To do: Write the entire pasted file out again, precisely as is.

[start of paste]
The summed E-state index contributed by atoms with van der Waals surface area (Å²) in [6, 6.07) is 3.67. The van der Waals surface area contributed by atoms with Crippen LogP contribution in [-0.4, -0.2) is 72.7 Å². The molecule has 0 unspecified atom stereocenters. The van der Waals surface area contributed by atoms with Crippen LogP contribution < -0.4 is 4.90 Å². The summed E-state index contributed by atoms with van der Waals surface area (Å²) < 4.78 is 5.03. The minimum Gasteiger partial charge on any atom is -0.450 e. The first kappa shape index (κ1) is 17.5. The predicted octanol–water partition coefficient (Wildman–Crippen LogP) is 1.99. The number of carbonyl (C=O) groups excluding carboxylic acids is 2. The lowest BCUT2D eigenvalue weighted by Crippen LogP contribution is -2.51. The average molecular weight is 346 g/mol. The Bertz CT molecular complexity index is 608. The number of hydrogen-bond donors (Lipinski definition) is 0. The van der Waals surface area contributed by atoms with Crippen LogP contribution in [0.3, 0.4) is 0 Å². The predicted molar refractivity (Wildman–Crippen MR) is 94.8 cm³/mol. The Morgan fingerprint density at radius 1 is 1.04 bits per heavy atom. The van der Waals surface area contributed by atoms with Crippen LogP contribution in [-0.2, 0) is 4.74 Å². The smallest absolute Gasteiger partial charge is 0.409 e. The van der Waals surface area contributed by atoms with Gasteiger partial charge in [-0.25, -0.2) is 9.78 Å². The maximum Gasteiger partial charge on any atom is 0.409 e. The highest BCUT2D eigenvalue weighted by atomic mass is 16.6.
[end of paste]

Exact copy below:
The summed E-state index contributed by atoms with van der Waals surface area (Å²) in [6, 6.07) is 3.67. The van der Waals surface area contributed by atoms with Crippen LogP contribution in [-0.4, -0.2) is 72.7 Å². The molecule has 0 unspecified atom stereocenters. The van der Waals surface area contributed by atoms with Crippen LogP contribution < -0.4 is 4.90 Å². The summed E-state index contributed by atoms with van der Waals surface area (Å²) < 4.78 is 5.03. The minimum Gasteiger partial charge on any atom is -0.450 e. The first kappa shape index (κ1) is 17.5. The predicted octanol–water partition coefficient (Wildman–Crippen LogP) is 1.99. The number of carbonyl (C=O) groups excluding carboxylic acids is 2. The lowest BCUT2D eigenvalue weighted by Crippen LogP contribution is -2.51. The average molecular weight is 346 g/mol. The Bertz CT molecular complexity index is 608. The number of hydrogen-bond donors (Lipinski definition) is 0. The van der Waals surface area contributed by atoms with Crippen LogP contribution in [0.3, 0.4) is 0 Å². The predicted molar refractivity (Wildman–Crippen MR) is 94.8 cm³/mol. The Morgan fingerprint density at radius 1 is 1.04 bits per heavy atom. The van der Waals surface area contributed by atoms with Crippen LogP contribution in [-0.2, 0) is 4.74 Å². The smallest absolute Gasteiger partial charge is 0.409 e. The van der Waals surface area contributed by atoms with Gasteiger partial charge in [-0.25, -0.2) is 9.78 Å². The maximum Gasteiger partial charge on any atom is 0.409 e. The highest BCUT2D eigenvalue weighted by atomic mass is 16.6.